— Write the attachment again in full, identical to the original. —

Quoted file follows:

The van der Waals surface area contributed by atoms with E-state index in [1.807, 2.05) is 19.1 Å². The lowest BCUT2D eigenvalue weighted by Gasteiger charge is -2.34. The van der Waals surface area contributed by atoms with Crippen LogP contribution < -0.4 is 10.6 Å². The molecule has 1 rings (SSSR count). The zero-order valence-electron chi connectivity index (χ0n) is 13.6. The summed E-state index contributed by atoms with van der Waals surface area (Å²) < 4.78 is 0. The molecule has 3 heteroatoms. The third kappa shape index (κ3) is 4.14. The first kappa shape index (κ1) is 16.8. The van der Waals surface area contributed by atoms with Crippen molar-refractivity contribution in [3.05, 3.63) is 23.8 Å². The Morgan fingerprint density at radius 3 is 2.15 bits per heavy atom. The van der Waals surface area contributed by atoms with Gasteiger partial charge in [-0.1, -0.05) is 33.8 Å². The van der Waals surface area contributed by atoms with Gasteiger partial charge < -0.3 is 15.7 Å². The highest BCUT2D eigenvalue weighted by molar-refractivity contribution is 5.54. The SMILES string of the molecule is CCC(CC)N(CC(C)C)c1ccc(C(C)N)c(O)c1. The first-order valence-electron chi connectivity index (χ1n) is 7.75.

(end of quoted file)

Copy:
The van der Waals surface area contributed by atoms with E-state index in [1.807, 2.05) is 19.1 Å². The lowest BCUT2D eigenvalue weighted by Gasteiger charge is -2.34. The van der Waals surface area contributed by atoms with Crippen LogP contribution < -0.4 is 10.6 Å². The molecule has 1 rings (SSSR count). The zero-order valence-electron chi connectivity index (χ0n) is 13.6. The summed E-state index contributed by atoms with van der Waals surface area (Å²) < 4.78 is 0. The molecule has 3 heteroatoms. The third kappa shape index (κ3) is 4.14. The first kappa shape index (κ1) is 16.8. The van der Waals surface area contributed by atoms with Crippen molar-refractivity contribution in [3.05, 3.63) is 23.8 Å². The Morgan fingerprint density at radius 3 is 2.15 bits per heavy atom. The van der Waals surface area contributed by atoms with Gasteiger partial charge in [-0.1, -0.05) is 33.8 Å². The van der Waals surface area contributed by atoms with Gasteiger partial charge < -0.3 is 15.7 Å². The highest BCUT2D eigenvalue weighted by molar-refractivity contribution is 5.54. The SMILES string of the molecule is CCC(CC)N(CC(C)C)c1ccc(C(C)N)c(O)c1. The first-order valence-electron chi connectivity index (χ1n) is 7.75.